China's President Xi Jinping and Japan's Prime Minister Shinzo Abe reaffirm commitment to a denuclearized Korean Peninsula in separate calls with US President Donald Trump ahead of the G20 summit in Germany on July 7.
The threat posed by North Korea dominated phone calls between US President Donald Trump and the leaders of China and Japan, along with trade issues, the White House said on Sunday.
Trump spoke with Chinese President Xi Jinping and Japanese Prime Minister Shinzo Abe ahead of expected meetings with the leaders of Asia's two biggest economies at a Group of 20 nations or G20 summit in Germany later this week.
"Both leaders reaffirmed their commitment to a denuclearized Korean Peninsula," the White House said of Trump's call with Xi from his resort property in Bridgewater, New Jersey, where he is spending a long weekend.
"President Trump reiterated his determination to seek more balanced trade relations with America's trading partners," it added.
Trump has become increasingly frustrated with China's inability to rein in North Korea, and the reference to trade was an indication the one-time New York businessman may be ready to return to his tougher-talking ways on business with Beijing after holding back in hopes it would put more pressure on Pyongyang.
Trump and Xi discussed the "peace and stability of the Korean peninsula", China's Foreign Ministry said, without elaborating.
Ministry spokesman Geng Shuang later told a daily briefing that the US was "very clear" about China's position on North Korea. Geng did not elaborate on what Xi told Trump about North Korea.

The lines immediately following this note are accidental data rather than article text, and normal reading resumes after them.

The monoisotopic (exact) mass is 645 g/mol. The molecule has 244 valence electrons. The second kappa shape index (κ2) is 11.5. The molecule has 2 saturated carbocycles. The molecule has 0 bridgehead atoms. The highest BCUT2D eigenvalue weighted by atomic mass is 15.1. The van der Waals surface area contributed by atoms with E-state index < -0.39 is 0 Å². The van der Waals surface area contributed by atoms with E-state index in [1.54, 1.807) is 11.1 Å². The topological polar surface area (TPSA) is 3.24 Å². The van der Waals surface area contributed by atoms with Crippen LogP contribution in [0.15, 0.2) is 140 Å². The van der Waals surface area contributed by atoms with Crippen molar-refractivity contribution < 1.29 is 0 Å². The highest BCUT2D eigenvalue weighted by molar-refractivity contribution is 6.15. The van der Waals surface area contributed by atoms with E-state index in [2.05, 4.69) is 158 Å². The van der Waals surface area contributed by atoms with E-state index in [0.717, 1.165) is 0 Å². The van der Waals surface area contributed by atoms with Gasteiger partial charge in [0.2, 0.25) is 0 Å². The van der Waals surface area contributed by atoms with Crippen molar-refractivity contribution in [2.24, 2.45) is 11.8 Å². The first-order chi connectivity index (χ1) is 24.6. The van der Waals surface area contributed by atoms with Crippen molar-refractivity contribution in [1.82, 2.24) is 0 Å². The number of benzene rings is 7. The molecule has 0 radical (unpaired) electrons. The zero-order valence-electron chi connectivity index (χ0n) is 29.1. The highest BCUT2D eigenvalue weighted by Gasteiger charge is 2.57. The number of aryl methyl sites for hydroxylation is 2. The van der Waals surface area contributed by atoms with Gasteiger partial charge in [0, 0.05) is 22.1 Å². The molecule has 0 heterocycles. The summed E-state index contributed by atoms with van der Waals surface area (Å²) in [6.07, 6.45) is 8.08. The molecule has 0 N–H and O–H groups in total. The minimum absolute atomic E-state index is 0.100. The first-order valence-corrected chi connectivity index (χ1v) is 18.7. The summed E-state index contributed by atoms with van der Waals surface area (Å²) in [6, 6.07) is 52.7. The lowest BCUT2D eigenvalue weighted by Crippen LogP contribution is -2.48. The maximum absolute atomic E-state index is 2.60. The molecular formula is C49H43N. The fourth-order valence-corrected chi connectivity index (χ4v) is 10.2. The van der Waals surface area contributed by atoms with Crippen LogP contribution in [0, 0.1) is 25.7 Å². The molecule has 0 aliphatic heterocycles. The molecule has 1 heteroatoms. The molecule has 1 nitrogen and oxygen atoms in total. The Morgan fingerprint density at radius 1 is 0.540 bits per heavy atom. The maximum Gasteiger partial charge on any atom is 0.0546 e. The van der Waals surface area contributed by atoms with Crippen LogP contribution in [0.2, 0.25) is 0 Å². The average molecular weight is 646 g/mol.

"Negative factors" have affected Sino-US relations, and China has already expressed its position to the US, Xi told Trump, according to a read-out of a telephone call between the leaders carried by the ministry.
Ahead of the phone call, China denounced a US warship sailing close to a disputed island in the South China Sea occupied by Beijing as a "serious political and military provocation", a move that could further strain relations between the two countries.
Beijing dispatched military vessels and fighter planes in response to warn the US vessel, foreign ministry spokesman Lu Kang said in a statement late on Sunday night, state news agency Xinhua reported.
The USS Stethem destroyer passed less than 12 nautical miles (22 kilometres) from tiny Triton Island in the Paracel Islands archipelago, which is also claimed by Taiwan and Vietnam, a US official said.
"The Chinese side strongly urges the US side to immediately stop such kind of provocative operations that violate China's sovereignty and threaten China's security," the Chinese spokesman said.
He also added that Beijing would continue to take all necessary means to defend national sovereignty and security.
The ministry said Trump told Xi the US government would continue to follow a "one China" policy, under which Washington acknowledges the Chinese position that there is only one China and Taiwan is part of it, and that this position had not changed.
Trump's separate conversations with the two Asian leaders followed White House talks with South Korea's new president, Moon Jae-in last week in which the US leader called on Asian powers to implement sanctions and demand North Korea "choose a better path and do it quickly."
Trump and Abe, in their call, reiterated their commitment to increase pressure on North Korea.
"They reaffirmed that the United States-Japan Alliance stands ready to defend and respond to any threat or action taken by North Korea," the White House said in a statement.
Japan's Chief Cabinet Secretary Yoshihide Suga told a news conference the two countries and South Korea will have a trilateral summit at the G20 meeting.
"It's important for these three nations to show their strong unity and cooperation both within and without," Suga said. "Things such as strengthening pressure on North Korea or urging China to fulfil even more of a role. Things like this have been agreed on before as well."